But in general, the majority of core races would actually be small minorities in the Pact System because of their history or home.

The way I understood it, humanity sorta Titan A.E.'d itself when the Big G disappeared, and they're intended to be a majority-minority. But minority nonetheless.


Leon Aquilla wrote:
Ixal wrote:


Earlier Starfinder books had a big problem with too small population sizes. It got better with Near Space with Vesk cities actually having millions of inhabitants.

But in general, the majority of core races would actually be small minorities in the Pact System because of their history or home.

The way I understood it, humanity sorta Titan A.E.'d itself when the Big G disappeared, and they're intended to be a majority-minority. But minority nonetheless.

Pretty much.

Humans have lost their main home planet (and it doesn't look like most of them managed to escape before that). They also exist on Akiton, but that is a small not all that hospitable planet. Same is true for Ysoki.
Lashunta have their own planet but they are restricted to one continent and the population density does not look to be all that high.
And Kasatha come from a tiny colony ship, so would be extremely rare in the Pact System outside of the big hubs.

Compared to that Vesk and Androids would have huge population sizes as would Ryphorians, Anacites, Barathu and Verthani who would be the majorites in the Pact System. Shirren are a wild card.

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BigNorseWolf wrote:
A hectare is just a bigger plot of land than most people that aren't farmers have seen. An acre is a good sized back yard. its hard to visualize an area an absurdly large number you can't visualize of something you can (like 1,000 meters)

astronomical unit might be one of the few crazy large units you can visualize but only because there are maps of the solar system to show the distance.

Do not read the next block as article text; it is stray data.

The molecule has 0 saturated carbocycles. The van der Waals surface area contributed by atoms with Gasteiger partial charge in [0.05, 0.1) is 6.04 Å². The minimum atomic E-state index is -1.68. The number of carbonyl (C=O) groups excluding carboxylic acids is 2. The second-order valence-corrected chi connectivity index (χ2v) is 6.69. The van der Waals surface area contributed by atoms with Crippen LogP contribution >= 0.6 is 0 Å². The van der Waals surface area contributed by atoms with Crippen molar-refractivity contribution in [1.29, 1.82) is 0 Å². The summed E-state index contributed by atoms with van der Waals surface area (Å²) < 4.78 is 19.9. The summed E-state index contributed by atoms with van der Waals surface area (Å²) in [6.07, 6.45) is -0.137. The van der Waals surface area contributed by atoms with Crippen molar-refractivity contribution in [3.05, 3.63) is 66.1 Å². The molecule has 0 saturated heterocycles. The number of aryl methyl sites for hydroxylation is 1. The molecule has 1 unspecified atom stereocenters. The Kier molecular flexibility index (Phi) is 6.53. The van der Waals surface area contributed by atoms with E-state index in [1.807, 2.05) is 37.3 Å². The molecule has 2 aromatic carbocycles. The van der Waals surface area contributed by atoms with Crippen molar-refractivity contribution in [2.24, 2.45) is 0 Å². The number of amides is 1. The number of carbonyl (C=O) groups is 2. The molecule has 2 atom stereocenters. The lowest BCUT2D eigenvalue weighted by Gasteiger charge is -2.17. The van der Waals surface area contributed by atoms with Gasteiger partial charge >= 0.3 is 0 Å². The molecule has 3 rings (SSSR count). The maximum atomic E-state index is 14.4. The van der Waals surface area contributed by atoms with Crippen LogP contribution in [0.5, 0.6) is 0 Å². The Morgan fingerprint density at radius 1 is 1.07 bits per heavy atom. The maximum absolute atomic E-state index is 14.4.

I had a conversation with a friend once where we measured every thinking in terms of is relative size compared to the Death Star.


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Ashbourne wrote:
BigNorseWolf wrote:
A hectare is just a bigger plot of land than most people that aren't farmers have seen. An acre is a good sized back yard. its hard to visualize an area an absurdly large number you can't visualize of something you can (like 1,000 meters)

astronomical unit might be one of the few crazy large units you can visualize but only because there are maps of the solar system to show the distance.

I had a conversation with a friend once where we measured every thinking in terms of is relative size compared to the Death Star.

I don't know how well people can imagine an AU correctly.

That tiny blue LED is earth, not the giant ball planet you usually see in an astronomy book.


Also, if people have trouble with accurately understanding mile or km, they're going to have a real bad time trying to comprehend just what 1 AU means, and just how much distance that is.


FormerFiend wrote:
Shirren_Human_Expert wrote:
Peg'giz wrote:
Shirren_Human_Expert wrote:


I see what you're going at and I can also see what you mean by the math. HOWEVER it is also implied in these that there is plenty of open space in these vessels for either green space, traffic, or food, which skews that idea.

I'm looking at this from the perspective...

I totally understand your point of view.

Open/green spaces are already counted for in cities (also infrastructure, health care etc.) and I also added 30% additional space (in the case of the Idari I even doubled the space).
So I think my estimations are not that far off.

I think the biggest issue with station/ship size is, that doubling it's size didn't mean doubling it's volume, but instead increase it by a factor of 8.
So if you take a aircraft carrier and double it in size (to 2000 ft x 2000 ft x 2000 ft), you don't have (cramped) space for 6000 people but instead for 48.000 people.
If do this again two times, you are at a station with roughly 2,5 km (8000 ft.) side length which has space for 3 Million people (and space for 43.520 fighter jets^^).

As said, scaling sizes (and especially volumens) are something which can be tricky.

Because of this I normally model my players ships in 3D (sometimes just as a rough blockout) and it always amazes me how many (or with small ships how less) space there is. :)

Darn kids and your actual understanding of math and physics!

On to my next point......48,000 seems like not a lot of people. I live in a "podunk small town" and that has 55,000 people. I'd like to think that the Idari came with a lot more people to at least, I'll assume many left when they pulled in but it seems like in the span of a generation or 2 you have millions of Kastathas roaming around the pact worlds having come from such a small sample size.

Where do you live that 55k is considered "podunk small town"? Where I'm from, a small town is less than 20k & a podunk is less than 2k.